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Smallest Fish Nets Biggest Share of Profits

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Capelin sold for higher prices in the marketplace this year—despite record low quotas hauled to shore by the province’s saltwater cowboys and girls.

Regional statistics for Fish Landings and Landed Values, posted online by the Department of Fisheries and Oceans, show roughly 24,000 metric tonnes (about 53 million pounds for you imperialists) was hauled to shore this year, valued at more than $22 million. That works out to be about .42 cents a pound.

This year’s landed value is well above 2019’s $16.5 million take in the market among fishers who landed a slightly larger quota of 28,000 tonnes (about 62 million pounds).

Only Capelin Fishery Open in 2020

“Prices were through the roof this year,” Fran Mowbray, the department’s top scientist in the Pelagic Fish division, told the Independent.

Earlier this year, Mowbray, a DFO biologist, expressed concern when announcing results of the department’s capelin stock survey from 2019. That survey predicted the troubled capelin—similarly devastated as the cod in the 1990s—would likely suffer a decrease in its biomass index this year.  DFO decided to reduce the overall provincial quota as a precautionary measure. It may have to do the same or worse this year.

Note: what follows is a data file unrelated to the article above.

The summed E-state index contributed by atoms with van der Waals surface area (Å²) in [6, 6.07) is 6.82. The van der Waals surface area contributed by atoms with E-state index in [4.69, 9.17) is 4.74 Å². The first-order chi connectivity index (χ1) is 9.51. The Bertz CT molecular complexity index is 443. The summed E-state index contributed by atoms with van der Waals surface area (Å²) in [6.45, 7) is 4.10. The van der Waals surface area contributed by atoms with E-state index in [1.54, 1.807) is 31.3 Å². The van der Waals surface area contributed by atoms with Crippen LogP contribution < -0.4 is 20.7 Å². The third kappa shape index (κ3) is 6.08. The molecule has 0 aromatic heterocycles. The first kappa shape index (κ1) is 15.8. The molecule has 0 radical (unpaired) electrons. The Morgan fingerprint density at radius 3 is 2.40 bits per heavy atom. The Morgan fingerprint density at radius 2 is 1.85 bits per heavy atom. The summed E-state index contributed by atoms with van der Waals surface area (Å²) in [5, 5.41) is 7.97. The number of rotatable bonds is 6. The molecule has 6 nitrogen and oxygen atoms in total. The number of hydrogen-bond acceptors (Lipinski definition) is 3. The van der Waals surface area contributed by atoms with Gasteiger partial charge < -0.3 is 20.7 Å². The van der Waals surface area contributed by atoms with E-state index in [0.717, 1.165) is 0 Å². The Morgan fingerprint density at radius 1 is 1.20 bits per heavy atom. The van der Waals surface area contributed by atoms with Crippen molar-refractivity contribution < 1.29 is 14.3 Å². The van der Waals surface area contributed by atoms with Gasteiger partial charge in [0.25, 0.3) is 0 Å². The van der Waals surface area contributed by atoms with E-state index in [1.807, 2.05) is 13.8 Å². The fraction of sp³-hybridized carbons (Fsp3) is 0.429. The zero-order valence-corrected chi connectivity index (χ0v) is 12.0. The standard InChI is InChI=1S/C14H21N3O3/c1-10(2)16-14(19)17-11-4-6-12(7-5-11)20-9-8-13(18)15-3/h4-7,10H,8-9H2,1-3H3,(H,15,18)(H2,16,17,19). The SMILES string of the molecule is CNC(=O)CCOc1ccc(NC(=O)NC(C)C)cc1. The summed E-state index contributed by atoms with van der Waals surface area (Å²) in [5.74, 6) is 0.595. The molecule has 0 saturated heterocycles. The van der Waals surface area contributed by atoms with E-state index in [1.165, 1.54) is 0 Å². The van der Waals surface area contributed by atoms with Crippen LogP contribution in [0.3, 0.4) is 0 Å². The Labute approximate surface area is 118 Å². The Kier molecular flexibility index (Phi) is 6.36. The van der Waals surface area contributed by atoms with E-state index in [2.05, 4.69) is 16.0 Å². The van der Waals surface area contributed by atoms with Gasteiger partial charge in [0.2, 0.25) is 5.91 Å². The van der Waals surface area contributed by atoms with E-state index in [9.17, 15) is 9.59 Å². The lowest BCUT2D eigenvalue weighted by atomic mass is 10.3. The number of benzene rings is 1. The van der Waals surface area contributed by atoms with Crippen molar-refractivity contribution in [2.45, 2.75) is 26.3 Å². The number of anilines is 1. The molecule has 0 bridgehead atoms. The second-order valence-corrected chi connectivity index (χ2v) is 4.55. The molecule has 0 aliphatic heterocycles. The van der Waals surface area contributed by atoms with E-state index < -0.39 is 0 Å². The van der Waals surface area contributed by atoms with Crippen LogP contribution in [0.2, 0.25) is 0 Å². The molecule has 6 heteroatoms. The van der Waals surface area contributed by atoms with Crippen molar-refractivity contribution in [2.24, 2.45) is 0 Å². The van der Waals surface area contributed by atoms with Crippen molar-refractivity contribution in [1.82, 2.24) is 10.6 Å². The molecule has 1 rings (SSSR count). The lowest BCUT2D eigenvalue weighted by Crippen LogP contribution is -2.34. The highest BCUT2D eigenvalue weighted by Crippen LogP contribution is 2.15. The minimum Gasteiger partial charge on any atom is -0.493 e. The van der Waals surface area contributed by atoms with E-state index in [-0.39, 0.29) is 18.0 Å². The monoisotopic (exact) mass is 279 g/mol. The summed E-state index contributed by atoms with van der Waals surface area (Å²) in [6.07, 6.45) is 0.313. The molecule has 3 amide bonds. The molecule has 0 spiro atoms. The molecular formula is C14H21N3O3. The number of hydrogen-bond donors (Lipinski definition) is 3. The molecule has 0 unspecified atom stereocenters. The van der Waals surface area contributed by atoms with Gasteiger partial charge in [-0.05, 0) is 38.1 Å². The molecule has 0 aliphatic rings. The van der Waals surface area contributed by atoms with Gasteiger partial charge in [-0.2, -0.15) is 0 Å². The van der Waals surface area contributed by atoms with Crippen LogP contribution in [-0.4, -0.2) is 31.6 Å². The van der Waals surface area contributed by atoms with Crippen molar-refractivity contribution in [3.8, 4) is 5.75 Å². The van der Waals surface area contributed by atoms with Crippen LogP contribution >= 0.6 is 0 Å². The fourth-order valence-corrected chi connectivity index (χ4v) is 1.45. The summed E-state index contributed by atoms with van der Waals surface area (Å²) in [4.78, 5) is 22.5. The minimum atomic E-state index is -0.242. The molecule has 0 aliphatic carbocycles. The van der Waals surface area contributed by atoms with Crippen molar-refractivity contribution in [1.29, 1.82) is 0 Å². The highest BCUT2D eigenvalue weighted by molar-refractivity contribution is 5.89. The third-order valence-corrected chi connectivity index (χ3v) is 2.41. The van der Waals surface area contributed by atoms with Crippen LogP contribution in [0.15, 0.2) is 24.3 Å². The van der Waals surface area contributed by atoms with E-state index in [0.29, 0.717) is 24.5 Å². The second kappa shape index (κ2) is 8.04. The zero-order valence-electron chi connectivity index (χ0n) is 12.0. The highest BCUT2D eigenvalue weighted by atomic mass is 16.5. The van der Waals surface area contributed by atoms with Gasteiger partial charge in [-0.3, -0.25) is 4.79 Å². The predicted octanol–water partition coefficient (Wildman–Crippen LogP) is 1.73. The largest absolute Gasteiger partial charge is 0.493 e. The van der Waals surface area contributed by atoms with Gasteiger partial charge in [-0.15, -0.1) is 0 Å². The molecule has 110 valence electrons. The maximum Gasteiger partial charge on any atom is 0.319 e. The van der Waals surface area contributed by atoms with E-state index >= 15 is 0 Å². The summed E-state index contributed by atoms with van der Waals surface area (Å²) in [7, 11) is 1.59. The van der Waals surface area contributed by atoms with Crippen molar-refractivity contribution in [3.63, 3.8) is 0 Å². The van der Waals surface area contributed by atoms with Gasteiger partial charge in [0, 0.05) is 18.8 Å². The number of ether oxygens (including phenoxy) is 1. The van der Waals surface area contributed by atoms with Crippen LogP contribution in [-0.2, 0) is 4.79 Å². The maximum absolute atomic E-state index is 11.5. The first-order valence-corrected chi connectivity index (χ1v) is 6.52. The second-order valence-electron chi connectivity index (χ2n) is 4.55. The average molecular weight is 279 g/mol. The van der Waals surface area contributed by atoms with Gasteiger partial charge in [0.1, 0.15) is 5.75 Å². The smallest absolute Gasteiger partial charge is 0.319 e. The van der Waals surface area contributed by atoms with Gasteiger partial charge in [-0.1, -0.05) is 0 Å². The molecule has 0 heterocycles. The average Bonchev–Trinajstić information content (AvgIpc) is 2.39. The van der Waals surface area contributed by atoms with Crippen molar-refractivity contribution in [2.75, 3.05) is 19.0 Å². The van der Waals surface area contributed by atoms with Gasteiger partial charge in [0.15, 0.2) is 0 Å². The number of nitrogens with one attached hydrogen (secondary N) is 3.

Mowbray said the higher price netted in the market this year really doesn’t speak to the current health or biology of capelin but more about “things happening in the rest of the world.”

Besides this province’s capelin fishery, it competes against two other capelin fisheries in northern waters—one off the Barents Sea (northern Russia/Norway) and the other around Iceland/Greenland. Capelin travel between these three fishing areas each year to spawn and eat (and be eaten).  Newfoundland and Labrador’s capelin fishery this year was the only one open.

“Usually by the time capelin arrive here, we get the dregs of market prices but what happened last year is their stocks (further northeast) were also not in great shape,” Mowbray explained. She noted quotas were not set elsewhere “and we had all the market.”

Landing results in the report came from multiple sources, including independent fish landings recorded by fish plants and hails from vessels while at sea, as well as from buyers and logs reporting fishing trips and receipts.